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Who is a Survivor?
A cancer survivor is anyone who has a diagnosis of cancer. Individuals are considered survivors from the time of diagnosis, throughout his/her life- including all the physical, mental, emotional, financial impacts that the diagnosis and treatment has on that individual. Needs of a cancer survivor are complex and widely variable. This is a period of HOPE but also uncertainty.

Most people agree that after having cancer, their life changes in many ways- sometimes for the better and sometimes for worse. For instance, survivors have been known to appreciate life and relationships more appreciate life more. On the other hand, they can be more anxious about their health and they have trouble coping with life after treatments end.

What is Survivorship?
With a cancer diagnosis, treatment and life after treatment, survivors may have a difficult time navigating through and dealing with the problems that may arise.

Survivorship covers the physical, psychosocial, and economic issues of cancer, beyond the diagnosis and treatment phases. This can include issues related to the ability to get health care and follow-up treatment, late effects of treatment, second cancers, and quality of life.

Your Oncology Team follows these standards:
  1. We will work with you to prevent new cancers and from original cancer returning.
  2. We will monitor you for any signs of original cancer returning as well as any other cancers.
  3. We will watch for signs and symptoms of late effects of cancer treatments and the need for help with finances, work and other health concerns.
  4. We will strive to intervene and treat the consequences of cancer and treatment.
  5. We will work with your Primary Doctor to coordinate care for your current and future oncology needs.
  6. The most import piece of the standards is providing you with the appropriate Survivorship Care Plan. This includes your cancer diagnosis, a summary of treatment that you have received and a list of possible needs and concerns going forward along with recommendations for healthy behavior. We will also provide information on follow up and monitoring plans based on NCCN guidelines. Also provided in the plan is a list of the Oncology Team that participated in your care along with contact information.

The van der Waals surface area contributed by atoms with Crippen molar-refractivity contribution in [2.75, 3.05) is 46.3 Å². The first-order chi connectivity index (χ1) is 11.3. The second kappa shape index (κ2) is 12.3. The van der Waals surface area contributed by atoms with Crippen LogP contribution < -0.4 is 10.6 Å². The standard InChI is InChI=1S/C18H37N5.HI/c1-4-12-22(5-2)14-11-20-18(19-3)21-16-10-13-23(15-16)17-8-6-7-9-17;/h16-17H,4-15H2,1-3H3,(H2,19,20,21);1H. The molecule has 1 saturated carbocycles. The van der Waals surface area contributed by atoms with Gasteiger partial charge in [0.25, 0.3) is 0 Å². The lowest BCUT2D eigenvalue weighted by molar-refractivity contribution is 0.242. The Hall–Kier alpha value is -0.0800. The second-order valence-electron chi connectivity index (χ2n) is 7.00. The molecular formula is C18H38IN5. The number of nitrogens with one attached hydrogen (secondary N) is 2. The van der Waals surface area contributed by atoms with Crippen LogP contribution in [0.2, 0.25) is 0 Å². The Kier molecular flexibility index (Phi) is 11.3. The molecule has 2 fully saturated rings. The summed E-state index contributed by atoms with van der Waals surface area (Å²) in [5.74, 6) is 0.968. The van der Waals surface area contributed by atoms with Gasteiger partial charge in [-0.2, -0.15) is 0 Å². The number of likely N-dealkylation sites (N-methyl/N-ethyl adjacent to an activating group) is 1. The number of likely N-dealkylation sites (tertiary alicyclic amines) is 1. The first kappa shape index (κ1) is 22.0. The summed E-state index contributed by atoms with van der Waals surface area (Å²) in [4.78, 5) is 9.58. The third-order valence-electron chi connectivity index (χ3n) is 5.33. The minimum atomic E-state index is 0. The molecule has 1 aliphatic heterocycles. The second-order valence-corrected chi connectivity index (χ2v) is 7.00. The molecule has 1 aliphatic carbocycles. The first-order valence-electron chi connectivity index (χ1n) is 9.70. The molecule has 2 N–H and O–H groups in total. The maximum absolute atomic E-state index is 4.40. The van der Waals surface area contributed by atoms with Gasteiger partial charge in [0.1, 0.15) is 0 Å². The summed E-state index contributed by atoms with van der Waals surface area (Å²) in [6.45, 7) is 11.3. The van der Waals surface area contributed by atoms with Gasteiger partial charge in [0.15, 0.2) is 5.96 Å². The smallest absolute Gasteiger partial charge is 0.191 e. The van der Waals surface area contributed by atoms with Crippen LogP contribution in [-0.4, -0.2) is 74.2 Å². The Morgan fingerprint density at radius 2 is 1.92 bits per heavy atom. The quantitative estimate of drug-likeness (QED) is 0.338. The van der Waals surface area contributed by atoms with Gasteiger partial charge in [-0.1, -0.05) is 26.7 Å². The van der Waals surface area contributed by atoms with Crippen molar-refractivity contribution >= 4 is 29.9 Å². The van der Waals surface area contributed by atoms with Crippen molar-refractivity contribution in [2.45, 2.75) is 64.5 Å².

Survivorship can be a challenge in all aspects of your life. Understand that the entire family changes from the cancer experience in ways they may not be aware of. If you do choose to talk about your journey, set limits on what you share. Your team can help to work through these challenges and to get you the support needed. The most important factor in any challenge is maintaining open, clear communication.

  • Sustain a health body weight. Diet focused in fruits and vegetables, whole grains, lean meats, varied sources of protein, less processed foods, high fat content, refined sugars.
  • Stop smoking. 12-15% of cancer survivors use cigarettes and other sources of tobacco.
  • Moderate alcohol consumption.
  • Consider the use of complimentary therapies and integrative health along with medical treatments to promote increased quality of life, stress reduction and strategies to cope with changes.

Patient Resources:
ASCO - www.cancer.net
Survivorship - www.journeyforward.org/planning-tools/my-care-plan
American Cancer Society - www.cancer.org
American Cancer Society Survivorship - https://www.cancer.org/health-care-professionals/national-cancer-survivorship-resource-center.html
Livestrong - www.livestrong.com
NCCN - www.nccn.org/patients/
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